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Is midwife workload associated with quality of process of care (continuous electronic fetal monitoring [CEFM]) and neonatal outcome indicators? A prospective study in consultant-led labour wards in Scotland


Dr Janet Tucker, Dugald Baird Centre for Research on Women's Health, Department of Obstetrics and Gynaecology, University of Aberdeen, Aberdeen, Scotland, UK AB25 2ZL.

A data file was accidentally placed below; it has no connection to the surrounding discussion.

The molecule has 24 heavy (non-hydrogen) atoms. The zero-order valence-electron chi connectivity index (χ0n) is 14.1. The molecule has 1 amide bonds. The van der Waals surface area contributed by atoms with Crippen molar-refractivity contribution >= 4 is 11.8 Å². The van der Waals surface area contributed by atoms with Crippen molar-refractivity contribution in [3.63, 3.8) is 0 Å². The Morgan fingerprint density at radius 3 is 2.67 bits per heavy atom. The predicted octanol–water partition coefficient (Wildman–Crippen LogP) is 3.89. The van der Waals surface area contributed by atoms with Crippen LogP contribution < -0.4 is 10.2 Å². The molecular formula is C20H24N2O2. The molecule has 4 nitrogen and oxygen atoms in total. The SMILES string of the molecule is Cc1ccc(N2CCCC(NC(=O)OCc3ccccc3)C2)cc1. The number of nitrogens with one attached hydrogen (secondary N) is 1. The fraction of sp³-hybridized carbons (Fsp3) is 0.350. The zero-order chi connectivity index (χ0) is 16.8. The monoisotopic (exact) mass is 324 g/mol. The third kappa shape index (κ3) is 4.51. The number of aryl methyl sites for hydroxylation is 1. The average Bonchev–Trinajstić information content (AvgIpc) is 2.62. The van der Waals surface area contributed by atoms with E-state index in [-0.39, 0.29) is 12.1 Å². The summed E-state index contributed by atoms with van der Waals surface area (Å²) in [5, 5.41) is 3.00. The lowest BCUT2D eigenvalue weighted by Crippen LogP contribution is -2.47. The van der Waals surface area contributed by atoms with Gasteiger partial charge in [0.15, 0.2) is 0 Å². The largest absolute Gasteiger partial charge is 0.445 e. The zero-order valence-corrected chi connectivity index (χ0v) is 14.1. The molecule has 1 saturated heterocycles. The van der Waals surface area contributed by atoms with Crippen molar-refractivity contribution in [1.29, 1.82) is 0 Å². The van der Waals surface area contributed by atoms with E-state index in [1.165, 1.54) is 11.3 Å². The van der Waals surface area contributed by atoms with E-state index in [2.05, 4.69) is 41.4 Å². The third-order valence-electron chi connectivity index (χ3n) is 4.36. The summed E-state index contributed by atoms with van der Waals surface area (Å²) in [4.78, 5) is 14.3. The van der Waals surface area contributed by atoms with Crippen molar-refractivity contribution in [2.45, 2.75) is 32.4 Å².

Evidence for staffing recommendations in labour wards is scant. This study aimed to test association between midwife workload with adjusted process of continuous electronic fetal monitoring (CEFM) and neonatal outcome indicators. This was a prospective workload study in 23 consultant-led labour wards in Scotland. There were 3489 livebirths during September 2000, and 1561 consecutively delivered women with CEFM case review during the mid-two weeks. Process measures were: adjusted rates of CEFM, appropriate CEFM, and time to medical response for a serious fetal heart trace abnormality. Neonatal outcome indicators were: Apgar score < 7 at 5 minutes, admission to neonatal unit (NNU) > 48 hours, and neonatal resuscitation. Complete information was available for 99% (2553/2576) of workload time points, 99% (1559) of CEFM process, and 3083 eligible neonates. There were no associations between occupancy or staffing ratios and adjusted CEFM process, Apgar < 7 at 5 minutes (0.98 [0.83, 1.15]) or admission to NNU for > 48 hours (0.97 [0.95, 1.00]). However, there was association between increasing staffing ratios and lower odds of adjusted neonatal resuscitation (excluding bag and mask only) (0.97 [0.94, 0.99]). The direction of effect of increasing workload suggests detriment to outcome indicators, although the size of effect may be small.

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